As a result of the information obtained from this and her prior diagnostic imaging, the patient was treated via a transarterial approach, rather than rather than employing a direct percutaneous approach indicated for less complicated venous malformations . One feeding artery was embolized with acrylic glue (Trufil™ NBCA: Codman Cordis, Rayhnam, MA) and three others were sclerosed with absolute ethanol. Shunts were not detected by post-procedure contrast-enhanced ultrasound, although this study was technically limited and therefore cannot be directly compared with pretreatment images.
Vascular malformations can be a source of significant disability. Appropriate intervention requires accurate characterization of malformation anatomy and vascular architecture. In particular, while identification of arteriovenous shunts is critical to control painful symptoms, techniques to identify shunts can involve repeated exposure to ionizing radiation, contrast, and/or time-intensive and expensive modalities. While sonography with color Doppler is inexpensive, widely available, and safe, it has not been as useful for smaller vessels with low-level perfusion . Of 51 venous malformations evaluated by Trop et al , flow in eight malformations could not be detected. The development of sonographic contrast (microbubbles) has the potential to enhance low-flow sonographic echogenicity and Doppler signal, extending the utility of this modality in patients with vascular malformations. In particular, CEUS may offer improved detection of small arteriovenous shunts, as present in this patient with pain and edema in the affected leg. Arteriovenous shunting is important to identify and localize prior to treatment, since it may alter the type of intervention required (e.g. may necessitate embolization instead of or as an adjunct to sclerotherapy).
In this case, arteriovenous shunting was suspected due to the pain and progressive swelling associated with the lesion. Multiple arteriovenous shunts were indeed visualized using contrast-enhanced ultrasound, including at least one region that had not been clearly apparent on either MRI or conventional diagnostic angiography, and were confirmed at the time of therapeutic angiography. As a result of the additional information obtained from this diagnostic imaging, the patient was treated transarterially, with combined embolization of a feeding artery and sclerosis of three communicating venous channels.
Malformations with substantial venous components often require staged treatments[2,7]. Multiple treatments are often necessary for several reasons. First, venous malformations may recanalize [7,10]. This limitation cannot be overcome by increased dosing of sclerosant, since these agents (such as ethanol) act by damaging cells and, at higher doses, can cause skin necrosis, hemolysis, and peripheral nerve injury [11,15]. Furthermore, in venous malformations involving arteriovenous shunt components, new or previously inapparent shunts may cause recurrence of pain or swelling. Because the majority of patients presenting with vascular malformations are children, an optimal imaging strategy would maximize detection of arteriovenous shunts, while minimizing radiation exposure, iodinated contrast load needed for conventional angiography, requirement for sedation or anesthesia, and cost.
An additional advantage of an optimal imaging strategy might include the real-time ability to guide intervention. Lewin et al  added trace amounts of MR contrast to ethanolamine and were able to safely perform MR imaging-guided sclerotherapy. Similarly, microbubble contrast could be added to a sclerosing agent in order to guide treatment by sonography, which would reduce the radiation load to patients and healthcare workers. Intriguingly, microbubbles have proven to be highly customizable. For example, microbubbles can be engineered to bind specific epitopes in vasculature, widely demonstrated in animal models and in development for humans . This capability could be very useful in treatment of patients whose vascular anomalies affect specific subsets of vessels, or which stem from particular mutations.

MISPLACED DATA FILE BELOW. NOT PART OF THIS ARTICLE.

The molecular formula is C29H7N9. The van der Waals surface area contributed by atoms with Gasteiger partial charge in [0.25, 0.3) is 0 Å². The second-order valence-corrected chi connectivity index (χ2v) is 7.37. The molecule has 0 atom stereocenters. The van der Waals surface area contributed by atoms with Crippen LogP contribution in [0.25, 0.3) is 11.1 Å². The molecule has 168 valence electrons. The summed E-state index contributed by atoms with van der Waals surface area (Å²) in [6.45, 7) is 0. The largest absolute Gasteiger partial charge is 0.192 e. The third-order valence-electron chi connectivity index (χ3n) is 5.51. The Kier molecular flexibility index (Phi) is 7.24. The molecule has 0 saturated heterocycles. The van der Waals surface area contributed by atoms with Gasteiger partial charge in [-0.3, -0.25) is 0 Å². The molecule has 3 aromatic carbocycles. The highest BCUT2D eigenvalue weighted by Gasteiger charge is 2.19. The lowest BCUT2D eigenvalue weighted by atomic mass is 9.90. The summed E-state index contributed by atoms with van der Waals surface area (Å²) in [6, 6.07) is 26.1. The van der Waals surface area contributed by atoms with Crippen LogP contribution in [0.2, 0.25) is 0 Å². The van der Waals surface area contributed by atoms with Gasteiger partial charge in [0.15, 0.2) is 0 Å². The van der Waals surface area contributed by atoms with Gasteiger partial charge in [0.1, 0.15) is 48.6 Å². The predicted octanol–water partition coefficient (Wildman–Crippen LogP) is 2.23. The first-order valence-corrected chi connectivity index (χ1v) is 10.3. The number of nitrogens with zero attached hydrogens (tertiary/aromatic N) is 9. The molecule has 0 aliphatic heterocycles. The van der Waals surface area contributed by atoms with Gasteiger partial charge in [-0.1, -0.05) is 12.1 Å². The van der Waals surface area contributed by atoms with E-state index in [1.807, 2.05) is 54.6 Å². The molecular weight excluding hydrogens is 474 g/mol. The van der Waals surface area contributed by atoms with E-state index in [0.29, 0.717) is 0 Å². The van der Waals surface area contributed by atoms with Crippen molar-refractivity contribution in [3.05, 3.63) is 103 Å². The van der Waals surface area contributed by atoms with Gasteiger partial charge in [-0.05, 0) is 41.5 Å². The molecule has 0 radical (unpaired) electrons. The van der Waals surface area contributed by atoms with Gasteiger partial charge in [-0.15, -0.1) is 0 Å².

We report the use of CEUS in a young patient with a complex, disabling vascular malformation. Our experience suggests that this modality has the potential to supplement or replace current vascular imaging modalities. Further, CEUS may have particular utility in detection of small arteriovenous shunts that are more difficult to detect with conventional sonography or MR imaging. The plasticity of microbubbles as a contrast platform may offer particular advantages for future development of novel targeted intravascular therapies.
The authors declare that they have no competing interests.
YO, EK, and AH carried out the ultrasound studies, and YO participated in their analysis, and edited the relevant portions of the manuscript. LO participated in the ultrasound studies and the angiographic treatment, and drafted the introduction to the manuscript. YO and SLN participated in planning contrast-enhanced ultrasound, and performed the post-treatment study. SH participated in the planning the contrast-enhanced ultrasound approach and technique. JK and PM conceived of the study, participated in its design and coordination, composed the conclusions, and edited the manuscript. PM additionally performed the angiographic treatment for this patient. All authors read and approved the final manuscript.
Video clip 1: Area of vascular anomaly with swelling at time 0 of contrast administration. Contrast enhanced ultrasound studies permit detection of small vessels not visualized on conventional ultrasound. This technique allows identification of smaller anomalous vessels, which were not detectable by non-contrast B mode sonography, as in this pre-contrast video clip. Such vasculature may contribute to the pathophysiology of the anomaly, and thus identifying contributory vessels may be useful in planning interventions.
Video clip 2: Area of vascular anomaly two minutes after contrast administration. Vasculature can be detected in the region clinically involved by malformation after contrast administration.
LEO was supported by NIH 3T35HL007616, Short Term Training Grant for medical students (PI: R. Leibel, Institution: College of Physicians & Surgeons of Columbia University). Mark Borden provided conceptual advice for the use of contrast-enhanced ultrasound in vascularized tissues.